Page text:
Tryptophan-Derived 3-Hydroxyanthranilic Acid Contributes to Angiotensin II–Induced Abdominal Aortic Aneurysm Formation in Mice In Vivo

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Abnormal amino acid metabolism is associated with vascular disease. However, the causative link between dysregulated tryptophan metabolism and abdominal aortic aneurysm (AAA) is unknown.


Indoleamine 2,3-dioxygenase (IDO) is the first and rate-limiting enzyme in the kynurenine pathway of tryptophan metabolism. Mice with deficiencies in both apolipoprotein e (Apoe) and IDO (Apoe–/–/IDO–/–) were generated by cross-breeding IDO–/– mice with Apoe–/– mice.


The acute infusion of angiotensin II markedly increased the incidence of AAA in Apoe–/– mice, but not in Apoe–/–/IDO–/– mice, which presented decreased elastic lamina degradation and aortic expansion. These features were not altered by the reconstitution of bone marrow cells from IDO+/+ mice. Moreover, angiotensin II infusion instigated interferon-γ, which induced the expression of IDO and kynureninase and increased 3-hydroxyanthranilic acid (3-HAA) levels in the plasma and aortas of Apoe–/– mice, but not in IDO–/– mice. Both IDO and kynureninase controlled the production of 3-HAA in vascular smooth muscle cells. 3-HAA upregulated matrix metallopeptidase 2 via transcription factor nuclear factor-κB. Furthermore, kynureninase knockdown in mice restrained 3-HAA, matrix metallopeptidase 2, and resultant AAA formation by angiotensin II infusion. Intraperitoneal injections of 3-HAA into Apoe–/– and Apoe–/–/IDO–/– mice for 6 weeks increased the expression and activity of matrix metallopeptidase 2 in aortas without affecting metabolic parameters. Finally, human AAA samples had stronger staining with the antibodies against 3-HAA, IDO, and kynureninase than those in adjacent nonaneurysmal aortic sections of human AAA samples.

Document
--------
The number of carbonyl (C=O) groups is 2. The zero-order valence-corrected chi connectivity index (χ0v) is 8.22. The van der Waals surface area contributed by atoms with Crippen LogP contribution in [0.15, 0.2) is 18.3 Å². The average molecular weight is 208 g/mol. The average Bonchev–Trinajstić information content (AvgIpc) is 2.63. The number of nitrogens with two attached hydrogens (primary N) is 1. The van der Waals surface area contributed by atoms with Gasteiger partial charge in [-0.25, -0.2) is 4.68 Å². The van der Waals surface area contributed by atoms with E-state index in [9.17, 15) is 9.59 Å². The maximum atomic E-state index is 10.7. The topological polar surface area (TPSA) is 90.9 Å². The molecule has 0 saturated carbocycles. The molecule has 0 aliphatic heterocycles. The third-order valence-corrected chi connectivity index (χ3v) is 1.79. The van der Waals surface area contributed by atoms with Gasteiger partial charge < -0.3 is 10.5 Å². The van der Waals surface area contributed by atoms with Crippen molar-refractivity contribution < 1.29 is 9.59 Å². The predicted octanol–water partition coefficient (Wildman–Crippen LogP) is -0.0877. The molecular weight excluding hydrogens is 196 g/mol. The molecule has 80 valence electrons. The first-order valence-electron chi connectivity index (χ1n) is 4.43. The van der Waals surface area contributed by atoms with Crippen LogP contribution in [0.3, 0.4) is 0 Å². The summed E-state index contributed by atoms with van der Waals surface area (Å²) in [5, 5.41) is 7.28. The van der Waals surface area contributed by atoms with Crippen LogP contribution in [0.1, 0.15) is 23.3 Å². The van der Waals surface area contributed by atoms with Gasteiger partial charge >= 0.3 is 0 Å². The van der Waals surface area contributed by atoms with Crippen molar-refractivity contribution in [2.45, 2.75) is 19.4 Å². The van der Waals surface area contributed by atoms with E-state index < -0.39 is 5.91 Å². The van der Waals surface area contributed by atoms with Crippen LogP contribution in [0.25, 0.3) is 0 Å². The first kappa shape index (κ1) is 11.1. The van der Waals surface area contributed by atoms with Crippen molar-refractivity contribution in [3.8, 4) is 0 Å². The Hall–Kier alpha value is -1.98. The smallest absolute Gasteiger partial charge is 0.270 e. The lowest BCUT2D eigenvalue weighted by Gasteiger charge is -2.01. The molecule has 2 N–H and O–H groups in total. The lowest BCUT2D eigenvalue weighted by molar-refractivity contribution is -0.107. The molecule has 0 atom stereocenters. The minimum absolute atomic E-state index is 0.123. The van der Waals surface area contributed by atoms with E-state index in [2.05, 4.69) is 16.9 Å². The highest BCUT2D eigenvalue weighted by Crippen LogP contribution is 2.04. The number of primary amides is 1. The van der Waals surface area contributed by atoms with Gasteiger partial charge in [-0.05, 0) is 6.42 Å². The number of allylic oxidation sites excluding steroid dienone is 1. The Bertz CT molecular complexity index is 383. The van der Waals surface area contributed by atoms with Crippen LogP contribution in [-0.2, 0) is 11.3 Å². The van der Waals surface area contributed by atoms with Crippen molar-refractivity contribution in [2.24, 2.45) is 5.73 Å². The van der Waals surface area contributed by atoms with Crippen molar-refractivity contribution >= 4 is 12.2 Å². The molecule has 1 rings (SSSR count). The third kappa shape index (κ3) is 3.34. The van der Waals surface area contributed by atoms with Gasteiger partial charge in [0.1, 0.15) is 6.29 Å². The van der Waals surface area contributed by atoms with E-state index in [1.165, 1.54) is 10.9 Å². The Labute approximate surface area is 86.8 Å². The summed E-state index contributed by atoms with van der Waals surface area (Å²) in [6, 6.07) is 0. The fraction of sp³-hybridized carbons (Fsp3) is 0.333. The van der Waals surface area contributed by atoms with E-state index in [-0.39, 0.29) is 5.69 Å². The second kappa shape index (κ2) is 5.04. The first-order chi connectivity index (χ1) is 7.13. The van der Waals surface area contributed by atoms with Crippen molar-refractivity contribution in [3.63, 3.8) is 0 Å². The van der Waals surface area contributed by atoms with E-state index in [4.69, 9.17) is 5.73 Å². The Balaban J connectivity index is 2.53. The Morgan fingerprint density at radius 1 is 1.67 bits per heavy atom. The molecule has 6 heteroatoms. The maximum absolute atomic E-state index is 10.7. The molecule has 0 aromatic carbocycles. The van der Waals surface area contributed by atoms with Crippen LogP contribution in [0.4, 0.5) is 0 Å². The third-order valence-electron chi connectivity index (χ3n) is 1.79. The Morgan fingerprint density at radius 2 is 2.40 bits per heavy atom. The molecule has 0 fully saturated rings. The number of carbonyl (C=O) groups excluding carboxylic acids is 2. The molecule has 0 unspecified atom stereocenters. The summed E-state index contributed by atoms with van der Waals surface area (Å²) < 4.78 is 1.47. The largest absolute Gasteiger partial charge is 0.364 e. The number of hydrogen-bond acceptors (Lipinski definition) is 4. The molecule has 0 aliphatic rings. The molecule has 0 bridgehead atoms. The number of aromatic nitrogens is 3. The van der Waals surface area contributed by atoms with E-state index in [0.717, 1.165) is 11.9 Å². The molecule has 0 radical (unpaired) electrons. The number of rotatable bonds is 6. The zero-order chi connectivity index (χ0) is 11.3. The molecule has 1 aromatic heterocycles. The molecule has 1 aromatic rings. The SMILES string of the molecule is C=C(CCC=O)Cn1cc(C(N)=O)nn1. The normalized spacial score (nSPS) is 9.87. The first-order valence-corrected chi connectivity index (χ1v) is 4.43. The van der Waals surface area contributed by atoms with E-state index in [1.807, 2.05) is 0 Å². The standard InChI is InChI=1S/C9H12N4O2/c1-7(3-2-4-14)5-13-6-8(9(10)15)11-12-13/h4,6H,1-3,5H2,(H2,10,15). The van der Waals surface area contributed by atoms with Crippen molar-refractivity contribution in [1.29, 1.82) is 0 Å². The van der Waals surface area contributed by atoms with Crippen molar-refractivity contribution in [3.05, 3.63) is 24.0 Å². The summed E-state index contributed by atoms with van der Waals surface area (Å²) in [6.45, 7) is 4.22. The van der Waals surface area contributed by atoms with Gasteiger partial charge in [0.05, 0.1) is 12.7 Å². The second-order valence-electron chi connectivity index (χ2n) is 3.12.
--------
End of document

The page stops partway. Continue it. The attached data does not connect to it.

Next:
These data define a previously undescribed causative role for 3-HAA, which is a product of tryptophan metabolism, in AAA formation. Furthermore, these findings suggest that 3-HAA reduction may be a new target for treating cardiovascular diseases.

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